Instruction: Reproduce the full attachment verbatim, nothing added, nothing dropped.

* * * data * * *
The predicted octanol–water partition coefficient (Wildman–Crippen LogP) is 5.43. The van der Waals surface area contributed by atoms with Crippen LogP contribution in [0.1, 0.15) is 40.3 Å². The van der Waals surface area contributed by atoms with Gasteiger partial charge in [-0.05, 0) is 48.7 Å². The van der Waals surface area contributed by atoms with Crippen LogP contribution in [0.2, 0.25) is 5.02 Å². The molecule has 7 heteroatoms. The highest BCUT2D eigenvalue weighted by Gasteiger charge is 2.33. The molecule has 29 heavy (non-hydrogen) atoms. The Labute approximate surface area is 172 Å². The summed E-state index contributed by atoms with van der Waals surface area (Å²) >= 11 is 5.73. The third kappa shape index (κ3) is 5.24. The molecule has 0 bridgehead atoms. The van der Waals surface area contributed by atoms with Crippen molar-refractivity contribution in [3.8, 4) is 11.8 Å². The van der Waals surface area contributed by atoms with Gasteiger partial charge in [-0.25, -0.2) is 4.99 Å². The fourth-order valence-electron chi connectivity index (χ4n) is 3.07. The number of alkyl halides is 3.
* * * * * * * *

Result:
The predicted octanol–water partition coefficient (Wildman–Crippen LogP) is 5.43. The van der Waals surface area contributed by atoms with Crippen LogP contribution in [0.1, 0.15) is 40.3 Å². The van der Waals surface area contributed by atoms with Gasteiger partial charge in [-0.05, 0) is 48.7 Å². The van der Waals surface area contributed by atoms with Crippen LogP contribution in [0.2, 0.25) is 5.02 Å². The molecule has 7 heteroatoms. The highest BCUT2D eigenvalue weighted by Gasteiger charge is 2.33. The molecule has 29 heavy (non-hydrogen) atoms. The Labute approximate surface area is 172 Å². The summed E-state index contributed by atoms with van der Waals surface area (Å²) >= 11 is 5.73. The third kappa shape index (κ3) is 5.24. The molecule has 0 bridgehead atoms. The van der Waals surface area contributed by atoms with Crippen molar-refractivity contribution in [3.8, 4) is 11.8 Å². The van der Waals surface area contributed by atoms with Gasteiger partial charge in [-0.25, -0.2) is 4.99 Å². The fourth-order valence-electron chi connectivity index (χ4n) is 3.07. The number of alkyl halides is 3.